The Obvious Friend

Every once in a while, I realize how clueless I am when it comes to social situations.

I have been taking a communication class, and one of our readings was about relational messages. Basically relational messages are the clues people give that tell what type of relationship they are forming. It includes things like body language and showing interest. It was pretty eye opening for me because I am terrible at communicating like that. I am not very good at giving people clues about how I feel about them. That is one of the reasons why I write letters so often. I don’t understand how to let people know how I feel about them without explicitly stating or describing those feelings.

Up until I learned about this, I also did not know how to tell how people felt about me without them explicitly stating their feelings, which hardly anyone ever does. I realized that some people in my life have consistently shown me their willingness to be friends or their level of commitment through relational communication, but I completely missed the cues because I had no idea what they meant. Looking back at my interactions now, I can see quite obviously the clues I was given by certain friends. It seems almost ridiculous that I did not think certain people were my friends when they obviously showed me through their actions that they were indeed my friends.

No one ever taught me what to look for in a friendship though. No one ever explicitly told me cues people give when they want to be your friend. For most people, no one ever has to tell them, but as someone with autism, I was not able to learn this on my own. I needed someone to tell me that when someone talks to me consistently, that means they enjoy talking to me. I needed someone to tell me that when someone hugs me, that means they care. I needed someone to tell me that when someone listens to what I say, that means they value my opinion. I needed someone to tell me that when someone is excited to see or talk to me, that means they feel happy about our relationship. I know these may seem obvious, but to me they were a foreign language that I did not understand until I learned what they meant.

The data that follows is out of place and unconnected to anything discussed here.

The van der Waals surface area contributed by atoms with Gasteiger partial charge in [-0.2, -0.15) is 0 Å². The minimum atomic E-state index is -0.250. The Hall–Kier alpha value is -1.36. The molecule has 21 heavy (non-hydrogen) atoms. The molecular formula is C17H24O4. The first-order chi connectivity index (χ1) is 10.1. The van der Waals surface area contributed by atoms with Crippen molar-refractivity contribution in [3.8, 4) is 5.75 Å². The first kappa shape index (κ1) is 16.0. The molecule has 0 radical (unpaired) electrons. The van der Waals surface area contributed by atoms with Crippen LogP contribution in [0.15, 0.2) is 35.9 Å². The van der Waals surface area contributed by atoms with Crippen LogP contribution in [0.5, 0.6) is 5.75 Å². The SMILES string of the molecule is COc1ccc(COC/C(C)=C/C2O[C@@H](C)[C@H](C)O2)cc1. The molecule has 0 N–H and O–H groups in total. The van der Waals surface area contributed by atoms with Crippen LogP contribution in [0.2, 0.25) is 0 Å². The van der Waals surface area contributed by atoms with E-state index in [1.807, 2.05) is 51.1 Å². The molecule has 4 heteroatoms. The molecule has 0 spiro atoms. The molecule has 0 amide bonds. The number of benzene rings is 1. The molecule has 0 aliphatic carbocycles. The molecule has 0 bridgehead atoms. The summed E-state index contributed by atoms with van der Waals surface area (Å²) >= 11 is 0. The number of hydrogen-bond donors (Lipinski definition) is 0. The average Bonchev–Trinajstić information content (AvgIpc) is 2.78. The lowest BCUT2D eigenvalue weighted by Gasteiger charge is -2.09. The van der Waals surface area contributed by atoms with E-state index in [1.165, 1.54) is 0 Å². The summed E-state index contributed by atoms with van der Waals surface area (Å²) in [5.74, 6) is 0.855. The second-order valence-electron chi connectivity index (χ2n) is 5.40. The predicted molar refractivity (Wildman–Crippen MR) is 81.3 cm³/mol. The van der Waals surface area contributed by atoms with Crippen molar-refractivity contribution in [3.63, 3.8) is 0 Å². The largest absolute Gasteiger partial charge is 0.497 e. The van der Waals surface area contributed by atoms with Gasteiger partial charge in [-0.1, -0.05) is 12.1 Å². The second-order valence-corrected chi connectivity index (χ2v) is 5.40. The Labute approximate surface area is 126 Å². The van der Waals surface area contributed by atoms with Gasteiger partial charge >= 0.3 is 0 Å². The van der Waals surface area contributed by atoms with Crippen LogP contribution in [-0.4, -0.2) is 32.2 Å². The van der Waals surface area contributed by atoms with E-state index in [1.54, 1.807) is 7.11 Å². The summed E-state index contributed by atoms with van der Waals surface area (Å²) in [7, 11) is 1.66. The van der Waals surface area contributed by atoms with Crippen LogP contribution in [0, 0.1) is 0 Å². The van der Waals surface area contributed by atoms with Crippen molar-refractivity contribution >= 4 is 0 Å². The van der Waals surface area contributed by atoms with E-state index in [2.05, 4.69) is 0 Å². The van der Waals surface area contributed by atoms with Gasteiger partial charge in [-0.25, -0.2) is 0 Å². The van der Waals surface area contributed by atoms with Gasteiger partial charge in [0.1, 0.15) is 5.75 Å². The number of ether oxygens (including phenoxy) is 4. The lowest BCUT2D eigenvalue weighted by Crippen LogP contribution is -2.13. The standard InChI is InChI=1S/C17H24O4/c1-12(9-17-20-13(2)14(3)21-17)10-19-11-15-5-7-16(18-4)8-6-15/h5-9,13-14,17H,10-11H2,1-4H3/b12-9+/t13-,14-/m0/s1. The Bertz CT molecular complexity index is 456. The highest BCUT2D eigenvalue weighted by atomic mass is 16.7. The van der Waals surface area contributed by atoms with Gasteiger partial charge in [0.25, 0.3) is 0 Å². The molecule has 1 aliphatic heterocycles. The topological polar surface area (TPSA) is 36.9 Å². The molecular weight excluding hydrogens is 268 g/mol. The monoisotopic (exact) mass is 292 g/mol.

I can’t explain how much of a difference it makes to be able to notice signs of friendship. All of the years that I spent feeling lonely and isolated don’t seem so dark now that I can look back and see the many friends that were there. I wish I knew then how to tell that someone was trying to be my friend. It would have made me a much better friend in return. I would not have degraded myself for being unable to make friends. I would not have hated myself as much as I did.

It is still hard. I can see the actions of others that show friendship, but I am still working on learning how to show those actions myself. I am still working on learning how to show interest and how to communicate with body language. In the meantime though, I hope my friends understand how I feel about them. I hope they know that I care about them. I hope that my communication is enough to let them know I want to be their friend. And I hope one day I can learn to communicate how I feel about others in more ways than explicitly stating my feelings.

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4 thoughts on “The Obvious Friend

  1. Thank you for this entry. You taught me how I should teach my son about emotions and actions, and what they may mean when done by others to him.

    It also reminds me why at times when I am in distress, my child is not able to see or render help. Instead he’ll ask me other random stuff, totally oblivious that I may need his help.

    Thank you.

    Like

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